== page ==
Gel cable joints are very quick and easy to install and unlike resin joints there is no curing time, so they can be buried, boxed or otherwise hidden as required, straight away. Gel jointing kits have an indefinite shelf life, so they can be stored in a van or depot for long periods, and can be used as straight through or branch joints because they come in a range of dimensions. Perhaps most importantly, gel joints can easily be re-opened after installation, for testing and/or inspection purposes. Consequently, they are ideal for general domestic and light industrial uses.
Cast resin joints
In contrast, cast resin joints require a little more skill to install and time for the resin to cure (usually about 50 minutes) before the cable can be buried or concealed. However, they are probably a little more versatile than gel joints. Resin joints can be used with both armoured and non-armoured cables, with a wider range of voltages, and provide a very robust join once the resin has cured. They are more appropriate for cables with larger cross sections, and better able to cope with heavy-duty conditions and harsh environments, than gel joints.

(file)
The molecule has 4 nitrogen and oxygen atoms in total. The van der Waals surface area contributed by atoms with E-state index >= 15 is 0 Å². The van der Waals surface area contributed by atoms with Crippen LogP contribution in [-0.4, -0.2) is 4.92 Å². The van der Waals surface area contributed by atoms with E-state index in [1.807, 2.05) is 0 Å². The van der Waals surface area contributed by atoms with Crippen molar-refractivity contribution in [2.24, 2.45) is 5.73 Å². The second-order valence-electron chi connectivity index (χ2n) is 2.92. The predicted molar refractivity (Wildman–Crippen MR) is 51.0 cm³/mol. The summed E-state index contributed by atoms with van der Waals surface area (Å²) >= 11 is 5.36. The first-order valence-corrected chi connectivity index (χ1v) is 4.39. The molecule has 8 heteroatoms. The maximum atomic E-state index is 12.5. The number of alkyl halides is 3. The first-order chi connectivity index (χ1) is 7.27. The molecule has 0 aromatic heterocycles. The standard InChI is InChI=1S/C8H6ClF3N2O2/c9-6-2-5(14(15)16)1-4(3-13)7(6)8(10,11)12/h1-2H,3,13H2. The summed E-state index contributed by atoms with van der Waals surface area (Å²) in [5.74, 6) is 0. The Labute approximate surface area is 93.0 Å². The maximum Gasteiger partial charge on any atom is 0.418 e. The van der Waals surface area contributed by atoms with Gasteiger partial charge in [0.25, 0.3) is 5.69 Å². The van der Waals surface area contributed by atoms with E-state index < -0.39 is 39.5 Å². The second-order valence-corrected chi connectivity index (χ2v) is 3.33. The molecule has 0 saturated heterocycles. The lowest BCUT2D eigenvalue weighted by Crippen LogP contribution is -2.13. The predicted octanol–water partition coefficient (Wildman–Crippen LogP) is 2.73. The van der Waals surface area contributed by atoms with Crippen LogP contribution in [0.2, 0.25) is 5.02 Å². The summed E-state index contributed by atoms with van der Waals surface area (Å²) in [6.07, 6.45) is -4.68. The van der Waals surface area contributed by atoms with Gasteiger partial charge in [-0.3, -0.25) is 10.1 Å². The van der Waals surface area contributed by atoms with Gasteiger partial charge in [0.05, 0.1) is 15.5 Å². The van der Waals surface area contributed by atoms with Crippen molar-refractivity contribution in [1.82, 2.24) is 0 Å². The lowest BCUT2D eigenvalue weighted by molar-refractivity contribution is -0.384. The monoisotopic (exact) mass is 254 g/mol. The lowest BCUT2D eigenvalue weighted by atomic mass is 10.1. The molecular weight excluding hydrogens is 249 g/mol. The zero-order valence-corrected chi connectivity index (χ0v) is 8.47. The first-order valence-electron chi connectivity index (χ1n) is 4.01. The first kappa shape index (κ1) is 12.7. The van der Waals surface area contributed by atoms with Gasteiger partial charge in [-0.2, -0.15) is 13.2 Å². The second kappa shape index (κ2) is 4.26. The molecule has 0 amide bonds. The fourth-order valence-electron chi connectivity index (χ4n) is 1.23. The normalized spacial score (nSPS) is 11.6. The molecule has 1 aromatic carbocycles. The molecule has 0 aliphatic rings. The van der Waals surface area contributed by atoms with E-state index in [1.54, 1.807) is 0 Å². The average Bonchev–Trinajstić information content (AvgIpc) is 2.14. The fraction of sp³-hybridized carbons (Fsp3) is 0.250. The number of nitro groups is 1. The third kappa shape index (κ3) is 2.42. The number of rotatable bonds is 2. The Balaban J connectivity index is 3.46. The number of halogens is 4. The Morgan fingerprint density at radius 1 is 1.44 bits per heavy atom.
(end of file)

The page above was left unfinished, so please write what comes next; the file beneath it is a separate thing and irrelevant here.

While installing cast resin joints does take some skill, the process has recently been made much easier by some companies, such as HellermannTyton, whose patented mixing system gives installers a clear view throughout. All the installer has to do is place the joint within the moulding shell, then mix the two-part resin in the transparent pouch supplied. When the resin changes colour, the installer knows it is ready to use, and they just attach the supplied leak-proof nozzle to the pouch and pour the resin into the shell. It is easy for the installer to see when the shell has been completely filled. The resin takes around 50 minutes to cure, at which point the joint is fully encapsulated. Cast resin provides a permanent, highly durable and maintenance-free solution and can be used for various cable and jointing configurations, including straight through, parallel and ‘Y’ branch joints.
Why choose one over the other?